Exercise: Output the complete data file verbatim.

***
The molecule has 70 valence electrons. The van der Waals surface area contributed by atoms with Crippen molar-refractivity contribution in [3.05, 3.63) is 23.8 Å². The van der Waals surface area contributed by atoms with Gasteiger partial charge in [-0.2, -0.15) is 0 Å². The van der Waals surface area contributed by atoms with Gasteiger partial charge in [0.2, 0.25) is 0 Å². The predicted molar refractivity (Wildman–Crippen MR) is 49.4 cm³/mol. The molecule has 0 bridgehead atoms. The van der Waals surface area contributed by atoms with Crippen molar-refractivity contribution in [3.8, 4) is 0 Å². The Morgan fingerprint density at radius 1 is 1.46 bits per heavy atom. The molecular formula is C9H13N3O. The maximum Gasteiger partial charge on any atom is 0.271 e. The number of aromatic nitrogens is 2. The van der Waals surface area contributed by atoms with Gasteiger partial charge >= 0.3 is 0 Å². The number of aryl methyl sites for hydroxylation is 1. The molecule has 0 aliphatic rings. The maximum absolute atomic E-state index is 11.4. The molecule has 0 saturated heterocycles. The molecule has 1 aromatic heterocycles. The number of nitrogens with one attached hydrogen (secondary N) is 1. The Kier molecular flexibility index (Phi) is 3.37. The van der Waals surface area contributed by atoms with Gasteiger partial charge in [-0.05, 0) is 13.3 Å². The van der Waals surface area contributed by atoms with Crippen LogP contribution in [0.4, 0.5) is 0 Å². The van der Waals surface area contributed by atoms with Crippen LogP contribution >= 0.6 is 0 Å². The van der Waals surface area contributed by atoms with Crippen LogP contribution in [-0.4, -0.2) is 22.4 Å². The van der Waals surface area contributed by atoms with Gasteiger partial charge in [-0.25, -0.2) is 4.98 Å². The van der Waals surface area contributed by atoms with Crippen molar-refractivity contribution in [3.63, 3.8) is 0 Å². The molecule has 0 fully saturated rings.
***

The molecule has 70 valence electrons. The van der Waals surface area contributed by atoms with Crippen molar-refractivity contribution in [3.05, 3.63) is 23.8 Å². The van der Waals surface area contributed by atoms with Gasteiger partial charge in [-0.2, -0.15) is 0 Å². The van der Waals surface area contributed by atoms with Gasteiger partial charge in [0.2, 0.25) is 0 Å². The predicted molar refractivity (Wildman–Crippen MR) is 49.4 cm³/mol. The molecule has 0 bridgehead atoms. The van der Waals surface area contributed by atoms with Crippen molar-refractivity contribution in [3.8, 4) is 0 Å². The Morgan fingerprint density at radius 1 is 1.46 bits per heavy atom. The molecular formula is C9H13N3O. The maximum Gasteiger partial charge on any atom is 0.271 e. The number of aromatic nitrogens is 2. The van der Waals surface area contributed by atoms with Gasteiger partial charge >= 0.3 is 0 Å². The number of aryl methyl sites for hydroxylation is 1. The molecule has 0 aliphatic rings. The maximum absolute atomic E-state index is 11.4. The molecule has 0 saturated heterocycles. The molecule has 1 aromatic heterocycles. The number of nitrogens with one attached hydrogen (secondary N) is 1. The Kier molecular flexibility index (Phi) is 3.37. The van der Waals surface area contributed by atoms with Gasteiger partial charge in [-0.05, 0) is 13.3 Å². The van der Waals surface area contributed by atoms with Crippen LogP contribution in [0.4, 0.5) is 0 Å². The van der Waals surface area contributed by atoms with Crippen LogP contribution >= 0.6 is 0 Å². The van der Waals surface area contributed by atoms with Crippen LogP contribution in [-0.4, -0.2) is 22.4 Å². The van der Waals surface area contributed by atoms with Gasteiger partial charge in [-0.25, -0.2) is 4.98 Å². The van der Waals surface area contributed by atoms with Crippen molar-refractivity contribution in [3.63, 3.8) is 0 Å². The molecule has 0 fully saturated rings.